Both Big Law firms and alternative legal service providers have been expanding in Asia. But just how big are Western law firms in Asia, compared with rivals based in the region? Pretty small, actually—but that doesn’t seem to be impacting their bottom line.
The chart below shows the five Western firms with the largest headcount in Asia, compared with the five largest firms hailing from the region on ALM Intelligence’s most recent “Asia 50″ index; it’s perhaps not surprising that all of the latter category are headquartered in greater China (including Hong Kong).
Some might quibble with the categorization of Dentons as an Asia-based firm; it merged with Chinese firm Dacheng Law Offices in 2015 to create the world’s largest law firm. But certainly in terms of headcount, its China presence is huge. There are other Asian nations with large law firms—such as Kim & Chang of South Korea—but they don’t register on this list because the Chinese firms are so massive.
So what might this data say about how Western-based firms are co-existing with their local rivals in Asian markets? One interpretation is that local firms are continuing to thrive on work in the domestic legal system of the countries they operate in, while Western firms are handling a smaller chunk of mostly international advisory and regulatory work. That might explain why they have maintained smaller footprints.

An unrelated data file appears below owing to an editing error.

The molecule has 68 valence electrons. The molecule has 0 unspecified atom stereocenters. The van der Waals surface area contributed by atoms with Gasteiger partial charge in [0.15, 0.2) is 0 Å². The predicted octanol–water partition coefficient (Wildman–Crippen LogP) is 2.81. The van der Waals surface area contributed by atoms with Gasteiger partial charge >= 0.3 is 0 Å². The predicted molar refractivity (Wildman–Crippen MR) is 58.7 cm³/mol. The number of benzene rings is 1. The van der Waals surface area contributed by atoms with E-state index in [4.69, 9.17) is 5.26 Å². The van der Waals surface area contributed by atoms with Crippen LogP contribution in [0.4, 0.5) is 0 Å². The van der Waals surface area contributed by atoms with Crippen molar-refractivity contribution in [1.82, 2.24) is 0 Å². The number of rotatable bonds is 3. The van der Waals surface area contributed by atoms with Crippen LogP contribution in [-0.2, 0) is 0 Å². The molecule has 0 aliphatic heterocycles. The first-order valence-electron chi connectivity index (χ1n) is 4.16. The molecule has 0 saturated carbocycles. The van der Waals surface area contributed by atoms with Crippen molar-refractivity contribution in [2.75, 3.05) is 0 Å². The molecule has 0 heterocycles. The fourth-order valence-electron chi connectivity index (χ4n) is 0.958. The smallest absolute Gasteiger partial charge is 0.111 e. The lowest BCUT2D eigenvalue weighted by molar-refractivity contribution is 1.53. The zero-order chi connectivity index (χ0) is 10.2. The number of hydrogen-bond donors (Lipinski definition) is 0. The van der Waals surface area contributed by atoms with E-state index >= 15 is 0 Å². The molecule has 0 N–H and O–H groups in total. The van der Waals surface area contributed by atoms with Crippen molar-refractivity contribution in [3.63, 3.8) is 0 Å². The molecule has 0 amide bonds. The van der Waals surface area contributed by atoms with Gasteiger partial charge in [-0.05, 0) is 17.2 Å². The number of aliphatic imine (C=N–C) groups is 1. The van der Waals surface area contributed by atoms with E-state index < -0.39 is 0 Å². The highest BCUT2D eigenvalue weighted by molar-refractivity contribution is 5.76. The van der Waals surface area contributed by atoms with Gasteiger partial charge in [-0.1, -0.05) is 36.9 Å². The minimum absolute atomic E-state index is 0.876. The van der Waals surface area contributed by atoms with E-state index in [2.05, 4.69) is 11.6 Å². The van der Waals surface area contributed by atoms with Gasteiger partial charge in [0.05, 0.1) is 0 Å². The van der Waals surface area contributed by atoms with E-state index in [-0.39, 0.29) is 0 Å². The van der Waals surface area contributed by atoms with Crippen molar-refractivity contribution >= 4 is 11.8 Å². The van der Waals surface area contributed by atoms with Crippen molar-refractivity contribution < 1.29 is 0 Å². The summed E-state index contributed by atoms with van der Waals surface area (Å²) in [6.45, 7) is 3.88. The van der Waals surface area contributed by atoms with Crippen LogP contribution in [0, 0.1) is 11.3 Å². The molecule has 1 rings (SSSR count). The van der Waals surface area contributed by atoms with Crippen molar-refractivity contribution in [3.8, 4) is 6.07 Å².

But having a massive presence in the Asian legal market doesn’t translate to robust financial performance when measured as revenue by lawyer. Perhaps not surprisingly, the average global RPL of the Am Law 200 is still far above that of the 10 largest firms by headcount in Asia.
That could suggest what some in the industry have observed anecdotally: that the Asian market, in general, is not very lucrative when compared to the U.S. and Europe. It also means that Western firms can probably afford to compete for business more cheaply, if they so choose—provided that local regulations don’t stand in the way.
Correction: An earlier version of this story incorrectly described a number of law firms as the most profitable in the Asian market. While the firms shown had the highest revenue per lawyer among the largest Asia-based firms, they should not have been characterized as the most profitable regional firms.